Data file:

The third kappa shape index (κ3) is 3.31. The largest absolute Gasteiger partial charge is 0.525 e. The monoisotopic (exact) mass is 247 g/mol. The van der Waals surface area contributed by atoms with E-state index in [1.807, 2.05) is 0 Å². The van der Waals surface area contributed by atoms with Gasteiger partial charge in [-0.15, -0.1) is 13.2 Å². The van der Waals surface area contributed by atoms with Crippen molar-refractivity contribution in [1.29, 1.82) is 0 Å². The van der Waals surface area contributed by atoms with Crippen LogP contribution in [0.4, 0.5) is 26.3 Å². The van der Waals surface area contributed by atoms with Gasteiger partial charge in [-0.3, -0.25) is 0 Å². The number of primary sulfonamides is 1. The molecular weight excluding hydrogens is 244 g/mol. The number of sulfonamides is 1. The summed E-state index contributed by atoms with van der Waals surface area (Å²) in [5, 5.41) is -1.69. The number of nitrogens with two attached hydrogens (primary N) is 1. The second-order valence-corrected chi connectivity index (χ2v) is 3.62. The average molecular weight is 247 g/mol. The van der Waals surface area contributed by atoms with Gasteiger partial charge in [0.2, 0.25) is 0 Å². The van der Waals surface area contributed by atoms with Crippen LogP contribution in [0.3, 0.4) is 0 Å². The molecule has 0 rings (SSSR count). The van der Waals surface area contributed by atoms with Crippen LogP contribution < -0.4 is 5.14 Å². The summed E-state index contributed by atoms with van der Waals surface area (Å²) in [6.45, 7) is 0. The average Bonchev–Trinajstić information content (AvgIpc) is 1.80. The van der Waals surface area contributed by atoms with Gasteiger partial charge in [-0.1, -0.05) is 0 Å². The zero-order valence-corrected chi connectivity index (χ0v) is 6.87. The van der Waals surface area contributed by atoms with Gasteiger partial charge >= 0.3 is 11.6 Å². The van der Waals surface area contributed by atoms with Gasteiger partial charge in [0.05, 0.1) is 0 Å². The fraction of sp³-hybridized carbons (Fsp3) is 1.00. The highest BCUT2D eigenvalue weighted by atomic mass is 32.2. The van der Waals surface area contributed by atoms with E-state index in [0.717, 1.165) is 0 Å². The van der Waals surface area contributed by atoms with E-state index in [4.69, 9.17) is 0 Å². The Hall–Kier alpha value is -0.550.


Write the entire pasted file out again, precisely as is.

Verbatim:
The third kappa shape index (κ3) is 3.31. The largest absolute Gasteiger partial charge is 0.525 e. The monoisotopic (exact) mass is 247 g/mol. The van der Waals surface area contributed by atoms with E-state index in [1.807, 2.05) is 0 Å². The van der Waals surface area contributed by atoms with Gasteiger partial charge in [-0.15, -0.1) is 13.2 Å². The van der Waals surface area contributed by atoms with Crippen molar-refractivity contribution in [1.29, 1.82) is 0 Å². The van der Waals surface area contributed by atoms with Crippen LogP contribution in [0.4, 0.5) is 26.3 Å². The van der Waals surface area contributed by atoms with Gasteiger partial charge in [-0.3, -0.25) is 0 Å². The number of primary sulfonamides is 1. The molecular weight excluding hydrogens is 244 g/mol. The number of sulfonamides is 1. The summed E-state index contributed by atoms with van der Waals surface area (Å²) in [5, 5.41) is -1.69. The number of nitrogens with two attached hydrogens (primary N) is 1. The second-order valence-corrected chi connectivity index (χ2v) is 3.62. The average molecular weight is 247 g/mol. The van der Waals surface area contributed by atoms with Gasteiger partial charge in [0.2, 0.25) is 0 Å². The van der Waals surface area contributed by atoms with Crippen LogP contribution in [0.3, 0.4) is 0 Å². The molecule has 0 rings (SSSR count). The van der Waals surface area contributed by atoms with Crippen LogP contribution < -0.4 is 5.14 Å². The summed E-state index contributed by atoms with van der Waals surface area (Å²) in [6.45, 7) is 0. The average Bonchev–Trinajstić information content (AvgIpc) is 1.80. The van der Waals surface area contributed by atoms with Gasteiger partial charge in [-0.1, -0.05) is 0 Å². The zero-order valence-corrected chi connectivity index (χ0v) is 6.87. The van der Waals surface area contributed by atoms with Gasteiger partial charge >= 0.3 is 11.6 Å². The van der Waals surface area contributed by atoms with Gasteiger partial charge in [0.05, 0.1) is 0 Å². The fraction of sp³-hybridized carbons (Fsp3) is 1.00. The highest BCUT2D eigenvalue weighted by atomic mass is 32.2. The van der Waals surface area contributed by atoms with E-state index in [0.717, 1.165) is 0 Å². The van der Waals surface area contributed by atoms with E-state index in [4.69, 9.17) is 0 Å². The Hall–Kier alpha value is -0.550.